Today, water and theme parks are popular recreational places for children and adults alike. But as the number of crowd which flock these places rise, so are accidents that occur in them.
Just last month, a 19-year old girl reportedly died from water park injury she sustained in Sun Splash Water Park in Mesa, Arizona. Before her untimely demise, she was said to have approached the park’s first aid personnel after she hit her head in one of the water slides.
She complained of headache, nausea and loss of memory. The girl was rushed to a hospital where she received emergency treatment for a blood clot in her brain. She died later. The death was officially ruled to have been caused by “accidental blunt force trauma to the head.”
This, and countless of other unreported cases of water park accidents, occur in water parks or theme parks across the country.
Causes, which authorities look into as major cause of water park injuries, are the following, among others:
- lack or insufficient safety instructions
- poor maintenance
- negligence on the part of the water park
- the guest’s health condition
- negligence on the part of the guests
Water park accidents can result to a serious personal injury, even wrongful death of an individual. Victims are not limited to guests, but may even include the park’s employees.
In 2005, there were more than 15,000 amusement and water parks ride-related injuries in the US. The most common injuries include:
- contusion, abrasion
- strain or sprain
- internal organ injury
An in-depth investigation conducted by the Consumer Product Safety Commission showed several hazard patterns, which often caused these injuries:
- Mechanical failures – Broken welds or structural components, exposed electrical wires, broken drive chains, malfunctioning lap bars or other safety restraints, failure to shutoff, improper detachment of cars and improper detachment of structural components.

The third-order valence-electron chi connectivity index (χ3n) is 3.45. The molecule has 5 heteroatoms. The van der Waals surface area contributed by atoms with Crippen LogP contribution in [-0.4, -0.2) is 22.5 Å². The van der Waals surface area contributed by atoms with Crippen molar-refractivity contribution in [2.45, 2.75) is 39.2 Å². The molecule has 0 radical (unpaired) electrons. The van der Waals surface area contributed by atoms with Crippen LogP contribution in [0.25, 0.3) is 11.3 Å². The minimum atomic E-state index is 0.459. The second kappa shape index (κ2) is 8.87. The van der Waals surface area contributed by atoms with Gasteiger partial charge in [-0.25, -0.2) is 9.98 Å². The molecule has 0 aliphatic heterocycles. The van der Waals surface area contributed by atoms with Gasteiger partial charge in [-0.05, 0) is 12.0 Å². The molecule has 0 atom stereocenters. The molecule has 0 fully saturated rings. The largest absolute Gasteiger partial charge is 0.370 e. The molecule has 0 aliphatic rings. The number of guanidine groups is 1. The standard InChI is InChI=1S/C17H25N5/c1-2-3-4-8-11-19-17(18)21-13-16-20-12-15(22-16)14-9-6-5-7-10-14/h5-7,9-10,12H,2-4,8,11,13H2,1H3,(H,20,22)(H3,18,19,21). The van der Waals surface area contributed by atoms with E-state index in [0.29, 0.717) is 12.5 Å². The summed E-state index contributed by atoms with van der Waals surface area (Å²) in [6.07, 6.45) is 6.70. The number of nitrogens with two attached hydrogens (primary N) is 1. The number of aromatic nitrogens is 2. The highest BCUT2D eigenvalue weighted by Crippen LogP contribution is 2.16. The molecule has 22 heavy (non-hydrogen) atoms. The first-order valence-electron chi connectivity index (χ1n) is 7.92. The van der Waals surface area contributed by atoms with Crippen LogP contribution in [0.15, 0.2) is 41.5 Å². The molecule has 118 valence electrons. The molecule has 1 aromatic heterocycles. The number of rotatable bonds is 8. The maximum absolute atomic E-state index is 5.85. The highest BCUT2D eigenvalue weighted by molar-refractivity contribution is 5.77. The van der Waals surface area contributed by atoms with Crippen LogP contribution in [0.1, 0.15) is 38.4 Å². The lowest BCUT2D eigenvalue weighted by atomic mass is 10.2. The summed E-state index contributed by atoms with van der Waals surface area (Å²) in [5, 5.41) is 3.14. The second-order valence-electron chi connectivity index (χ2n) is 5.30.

- Operator behaviors – Abruptly stopping the ride following an apparent mechanical failure, improperly assembling or maintaining the ride and defeating safety equipment such as brakes and automatic overheat cutoff switches.
- Consumer behaviors – Intentionally rocking cars, standing up, defeating safety restraints, sitting improperly such as sideways or with feet above lap bar, holding a child above the safety restraint, and in one instance, a disembarking passenger intentionally restarted the ride by pressing the start button as other passengers were disembarking.
- Others – Include rides that can injure people while apparently functioning normally, without an unusual or inappropriate behavior on the part of consumers or operators.
CPSC reported cases of cerebral and retinal hemorrhage, subdural hematoma, and loss of consciousness, headache and dizziness. Fatalities with little or no overt trauma have occurred during or after rides, which induce abrupt changes in speed and direction.
For every water park injury or wrongful death suffered by the victim, the law holds the owner or operator of water or amusement parks responsible under negligence or tort, product liability or premises liability.
The victim will be entitled to compensation once this liability is proved. The amount awarded may vary depending on the degree of negligence and the extent of the injury or loss.